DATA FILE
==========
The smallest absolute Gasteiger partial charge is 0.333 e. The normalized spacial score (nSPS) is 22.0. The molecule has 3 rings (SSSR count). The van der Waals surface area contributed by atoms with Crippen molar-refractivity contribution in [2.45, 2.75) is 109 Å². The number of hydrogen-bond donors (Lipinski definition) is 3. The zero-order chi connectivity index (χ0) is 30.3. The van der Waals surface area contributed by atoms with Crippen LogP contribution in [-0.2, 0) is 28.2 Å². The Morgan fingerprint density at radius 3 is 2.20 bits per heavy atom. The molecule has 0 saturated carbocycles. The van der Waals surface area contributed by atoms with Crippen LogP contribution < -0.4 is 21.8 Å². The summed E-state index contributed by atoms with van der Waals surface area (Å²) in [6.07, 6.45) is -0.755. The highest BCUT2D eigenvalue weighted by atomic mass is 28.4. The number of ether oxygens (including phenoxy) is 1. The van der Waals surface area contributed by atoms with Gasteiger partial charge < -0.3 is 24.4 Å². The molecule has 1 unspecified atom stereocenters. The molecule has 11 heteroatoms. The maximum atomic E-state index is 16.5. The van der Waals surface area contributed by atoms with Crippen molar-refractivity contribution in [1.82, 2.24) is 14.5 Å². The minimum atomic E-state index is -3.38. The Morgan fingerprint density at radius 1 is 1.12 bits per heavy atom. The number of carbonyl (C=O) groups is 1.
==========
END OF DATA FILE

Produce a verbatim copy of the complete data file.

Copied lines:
The smallest absolute Gasteiger partial charge is 0.333 e. The normalized spacial score (nSPS) is 22.0. The molecule has 3 rings (SSSR count). The van der Waals surface area contributed by atoms with Crippen molar-refractivity contribution in [2.45, 2.75) is 109 Å². The number of hydrogen-bond donors (Lipinski definition) is 3. The zero-order chi connectivity index (χ0) is 30.3. The van der Waals surface area contributed by atoms with Crippen LogP contribution in [-0.2, 0) is 28.2 Å². The Morgan fingerprint density at radius 3 is 2.20 bits per heavy atom. The molecule has 0 saturated carbocycles. The van der Waals surface area contributed by atoms with Crippen LogP contribution < -0.4 is 21.8 Å². The summed E-state index contributed by atoms with van der Waals surface area (Å²) in [6.07, 6.45) is -0.755. The highest BCUT2D eigenvalue weighted by atomic mass is 28.4. The number of ether oxygens (including phenoxy) is 1. The van der Waals surface area contributed by atoms with Gasteiger partial charge < -0.3 is 24.4 Å². The molecule has 1 unspecified atom stereocenters. The molecule has 11 heteroatoms. The maximum atomic E-state index is 16.5. The van der Waals surface area contributed by atoms with Crippen molar-refractivity contribution in [1.82, 2.24) is 14.5 Å². The minimum atomic E-state index is -3.38. The Morgan fingerprint density at radius 1 is 1.12 bits per heavy atom. The number of carbonyl (C=O) groups is 1.